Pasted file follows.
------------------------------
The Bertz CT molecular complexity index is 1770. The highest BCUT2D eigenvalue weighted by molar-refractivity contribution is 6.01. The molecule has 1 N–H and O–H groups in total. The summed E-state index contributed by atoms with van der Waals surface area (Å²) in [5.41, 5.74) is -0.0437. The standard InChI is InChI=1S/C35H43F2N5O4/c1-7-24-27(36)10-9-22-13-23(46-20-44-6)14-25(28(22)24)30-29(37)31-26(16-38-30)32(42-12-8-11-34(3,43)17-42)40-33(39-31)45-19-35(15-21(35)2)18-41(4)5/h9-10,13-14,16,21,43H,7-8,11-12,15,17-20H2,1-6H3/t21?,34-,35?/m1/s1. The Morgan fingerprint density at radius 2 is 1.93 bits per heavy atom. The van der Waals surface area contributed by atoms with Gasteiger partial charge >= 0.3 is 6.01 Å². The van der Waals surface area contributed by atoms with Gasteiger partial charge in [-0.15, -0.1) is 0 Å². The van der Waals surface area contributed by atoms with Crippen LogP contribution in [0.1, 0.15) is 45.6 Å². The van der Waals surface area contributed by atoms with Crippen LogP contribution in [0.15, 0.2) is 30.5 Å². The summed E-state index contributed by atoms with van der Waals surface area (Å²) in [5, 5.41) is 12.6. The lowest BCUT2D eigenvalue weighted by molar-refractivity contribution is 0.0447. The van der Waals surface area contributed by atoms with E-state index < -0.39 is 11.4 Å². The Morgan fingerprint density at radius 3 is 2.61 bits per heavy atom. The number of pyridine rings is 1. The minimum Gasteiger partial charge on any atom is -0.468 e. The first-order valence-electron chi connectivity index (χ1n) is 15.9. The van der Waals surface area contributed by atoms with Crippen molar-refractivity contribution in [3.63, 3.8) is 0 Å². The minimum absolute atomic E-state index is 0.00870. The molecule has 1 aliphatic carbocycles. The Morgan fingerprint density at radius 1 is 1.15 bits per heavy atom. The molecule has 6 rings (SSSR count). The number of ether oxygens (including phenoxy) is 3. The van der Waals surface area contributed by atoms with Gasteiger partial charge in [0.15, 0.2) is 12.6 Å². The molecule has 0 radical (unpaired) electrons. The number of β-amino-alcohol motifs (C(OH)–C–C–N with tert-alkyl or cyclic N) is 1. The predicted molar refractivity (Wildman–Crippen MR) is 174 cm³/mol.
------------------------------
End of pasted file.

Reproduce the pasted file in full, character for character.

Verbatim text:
The Bertz CT molecular complexity index is 1770. The highest BCUT2D eigenvalue weighted by molar-refractivity contribution is 6.01. The molecule has 1 N–H and O–H groups in total. The summed E-state index contributed by atoms with van der Waals surface area (Å²) in [5.41, 5.74) is -0.0437. The standard InChI is InChI=1S/C35H43F2N5O4/c1-7-24-27(36)10-9-22-13-23(46-20-44-6)14-25(28(22)24)30-29(37)31-26(16-38-30)32(42-12-8-11-34(3,43)17-42)40-33(39-31)45-19-35(15-21(35)2)18-41(4)5/h9-10,13-14,16,21,43H,7-8,11-12,15,17-20H2,1-6H3/t21?,34-,35?/m1/s1. The Morgan fingerprint density at radius 2 is 1.93 bits per heavy atom. The van der Waals surface area contributed by atoms with Gasteiger partial charge >= 0.3 is 6.01 Å². The van der Waals surface area contributed by atoms with Gasteiger partial charge in [-0.15, -0.1) is 0 Å². The van der Waals surface area contributed by atoms with Crippen LogP contribution in [0.1, 0.15) is 45.6 Å². The van der Waals surface area contributed by atoms with Crippen LogP contribution in [0.15, 0.2) is 30.5 Å². The summed E-state index contributed by atoms with van der Waals surface area (Å²) in [5, 5.41) is 12.6. The lowest BCUT2D eigenvalue weighted by molar-refractivity contribution is 0.0447. The van der Waals surface area contributed by atoms with E-state index < -0.39 is 11.4 Å². The Morgan fingerprint density at radius 3 is 2.61 bits per heavy atom. The number of pyridine rings is 1. The minimum Gasteiger partial charge on any atom is -0.468 e. The first-order valence-electron chi connectivity index (χ1n) is 15.9. The van der Waals surface area contributed by atoms with Crippen molar-refractivity contribution in [3.63, 3.8) is 0 Å². The minimum absolute atomic E-state index is 0.00870. The molecule has 1 aliphatic carbocycles. The Morgan fingerprint density at radius 1 is 1.15 bits per heavy atom. The molecule has 6 rings (SSSR count). The number of ether oxygens (including phenoxy) is 3. The van der Waals surface area contributed by atoms with Gasteiger partial charge in [0.15, 0.2) is 12.6 Å². The molecule has 0 radical (unpaired) electrons. The number of β-amino-alcohol motifs (C(OH)–C–C–N with tert-alkyl or cyclic N) is 1. The predicted molar refractivity (Wildman–Crippen MR) is 174 cm³/mol.